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This HOWTO shows you a very simple map you can make by using a world file and explains a few of the concepts in it.
Here is the map:
<world> <textures> <texture name="andrew_wood"> <file>/lib/stdtex/andrew_wood.jpg</file> </texture> </textures> <materials> <material name="wood"> <texture>andrew_wood</texture> </material> </materials> <plugins> <plugin name="thing">crystalspace.mesh.loader.thing</plugin> </plugins> <sector name="room"> <meshobj name="walls"> <plugin>thing</plugin> <zfill /> <params> <v x="-10" y="-1" z="10"/> <v x="10" y="-1" z="10"/> <v x="-10" y="-1" z="-10"/> <v x="10" y="-1" z="-10"/> <v x="-10" y="4" z="10"/> <v x="10" y="4" z="10"/> <v x="-10" y="4" z="-10"/> <v x="10" y="4" z="-10"/> <material>wood</material> <texlen>4</texlen> <p name="up"> <v>6</v> <v>7</v> <v>5</v> <v>4</v> </p> <p name="down"> <v>3</v> <v>2</v> <v>0</v> <v>1</v> </p> <p name="back"> <v>7</v> <v>6</v> <v>2</v> <v>3</v> </p> <p name="front"> <v>4</v> <v>5</v> <v>1</v> <v>0</v> </p> <p name="left"> <v>6</v> <v>4</v> <v>0</v> <v>2</v> </p> <p name="right"> <v>5</v> <v>7</v> <v>3</v> <v>1</v> </p> </params> </meshobj> <light> <center x="0" y="3" z="0"/> <radius>40</radius> <color red="1" green="1" blue="1"/> </light> </sector> </world>
The structure of the map file is nested. At the highest level there is the ‘world’ keyword which represents the entire world. Inside the world the two first sections describe the textures and materials. A texture is basically a direct representation of an image on disk. In this case we define a texture called ‘andrew_wood’ which corresponds to the texture file ‘/lib/stdtex/andrew_wood.jpg’. Keep in mind that the filename is a VFS file! See section Virtual File System (VFS). A texture is not directly usable on geometrical objects. Before we can use it we need to make a material as well. The reason for this is that with materials we can define many other additional effects (like multi-texture materials and so on). In this example we define a material called ‘wood’ that uses the ‘andrew_wood’ texture.
The engine itself does not render any geometry. Mesh objects are responsible for that. See section Mesh Object Plug-In System. These are separate plugins. This duality is also present in the map loader. The map loader itself does not know how to parse geometrical objects. It will delegate the loading of mesh objects to mesh object loaders (again separate plugins). In the ‘PLUGINS’ section we indicate what plugins we are going to use in this map file. In this case we are only going to use the ‘crystalspace.mesh.loader.thing’ loader which loads generic polygon based objects. We call this plugin ‘thing’.
In this simple example we only have one sector in the world called ‘room’. If you need multiple sectors you can use multiple ‘sector’ statements. In the room sector we have one mesh object (‘meshobj’) and one light (‘light’).
When defining mesh objects there are several things to keep in mind. Aside from the geometry which is handled by the mesh object plugin, the engine also keeps track of some stuff. Important to know is that everything inside the ‘params’ block is given to the plugin loader. So the engine doesn't know about that. Everything that is outside ‘params’ is handled by the engine itself. The first thing that has to be said in the ‘meshobj’ block is which plugin is going to be used for loading this object. In this case we use the ‘thing’ plugin. Then we tell the engine that we would like to use ‘ZFILL’ mode for rendering this object. This means that the Z-buffer will be filled but not read. This is usually used for exterior walls because Crystal Space does not clear the Z-buffer at the start of every frame (by default). See section Render Priorities and Objects in Sectors.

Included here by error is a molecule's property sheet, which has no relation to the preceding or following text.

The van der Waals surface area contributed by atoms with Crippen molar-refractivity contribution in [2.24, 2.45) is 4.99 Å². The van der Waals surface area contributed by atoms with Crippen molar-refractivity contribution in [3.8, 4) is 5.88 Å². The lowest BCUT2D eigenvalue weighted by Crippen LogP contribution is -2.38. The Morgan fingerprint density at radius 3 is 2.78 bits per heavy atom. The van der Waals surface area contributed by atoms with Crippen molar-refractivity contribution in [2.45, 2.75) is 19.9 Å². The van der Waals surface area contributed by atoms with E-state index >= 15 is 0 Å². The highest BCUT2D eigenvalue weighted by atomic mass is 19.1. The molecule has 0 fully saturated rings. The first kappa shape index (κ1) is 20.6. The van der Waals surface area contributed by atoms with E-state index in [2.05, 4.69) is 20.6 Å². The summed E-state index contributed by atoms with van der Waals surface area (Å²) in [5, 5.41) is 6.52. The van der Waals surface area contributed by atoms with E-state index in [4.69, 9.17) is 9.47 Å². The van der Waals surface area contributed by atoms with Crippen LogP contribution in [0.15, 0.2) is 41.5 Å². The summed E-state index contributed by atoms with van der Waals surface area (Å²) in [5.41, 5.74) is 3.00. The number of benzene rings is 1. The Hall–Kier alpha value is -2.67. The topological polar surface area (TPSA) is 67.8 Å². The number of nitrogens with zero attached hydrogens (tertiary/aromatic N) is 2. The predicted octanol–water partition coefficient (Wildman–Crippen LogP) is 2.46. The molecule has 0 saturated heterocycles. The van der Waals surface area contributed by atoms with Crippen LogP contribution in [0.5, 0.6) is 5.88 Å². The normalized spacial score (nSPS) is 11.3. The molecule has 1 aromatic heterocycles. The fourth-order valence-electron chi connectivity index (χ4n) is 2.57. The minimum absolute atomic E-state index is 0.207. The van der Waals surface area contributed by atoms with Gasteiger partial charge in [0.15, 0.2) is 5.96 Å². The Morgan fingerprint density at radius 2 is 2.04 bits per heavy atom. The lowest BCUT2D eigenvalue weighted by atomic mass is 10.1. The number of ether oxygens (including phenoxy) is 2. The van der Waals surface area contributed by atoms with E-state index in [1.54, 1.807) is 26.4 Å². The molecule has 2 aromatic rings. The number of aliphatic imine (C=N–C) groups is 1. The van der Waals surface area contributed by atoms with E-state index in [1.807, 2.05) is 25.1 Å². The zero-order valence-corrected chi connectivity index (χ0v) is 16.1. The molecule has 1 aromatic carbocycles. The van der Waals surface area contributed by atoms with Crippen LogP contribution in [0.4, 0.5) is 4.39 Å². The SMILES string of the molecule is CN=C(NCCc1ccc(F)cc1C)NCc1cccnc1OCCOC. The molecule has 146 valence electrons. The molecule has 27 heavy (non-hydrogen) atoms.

The rest of the mesh object is defined inside the ‘params’ block and this is what will be parsed by the thing loader plugin. Keep in mind that different types of plugins will have different syntax. So the discussion following here is only relevant for ‘thing’ mesh objects.
First we define all vertices that we are going to use in this mesh object. In this case we use eight vertices for the eight corners of the room that we are creating. Then we say that all following polygons will use the ‘wood’ material. The ‘texlen’ command is a bit more complicated to explain. Basically if we had a polygon that was 4x4 units big, then a texture using ‘texlen(4)’ would be tiled exactly one time on that polygon. So the ‘texlen’ command directly specifies the texture density or the amount of times a texture is tiled. For more information about this see see section Texture Mapping.
Finally we define the six polygons that form the walls of our room. Polygons don't have to have names but in this case we use names to make it clearer what they are. For every polygon we indicate what vertices (from 0 to 7) it uses. Keep in mind that a polygon is only visible from one side. The vertices should be oriented in clock-wise direction from the viewpoint where you want the polygon to be visible. So in this case we make a room which means that all polygons have to be visible from the inside. If we were to make a box then you can do this by reversing the order of all vertices of all polygons.
Much more is possible in map files. This howto only shows the very basic stuff.
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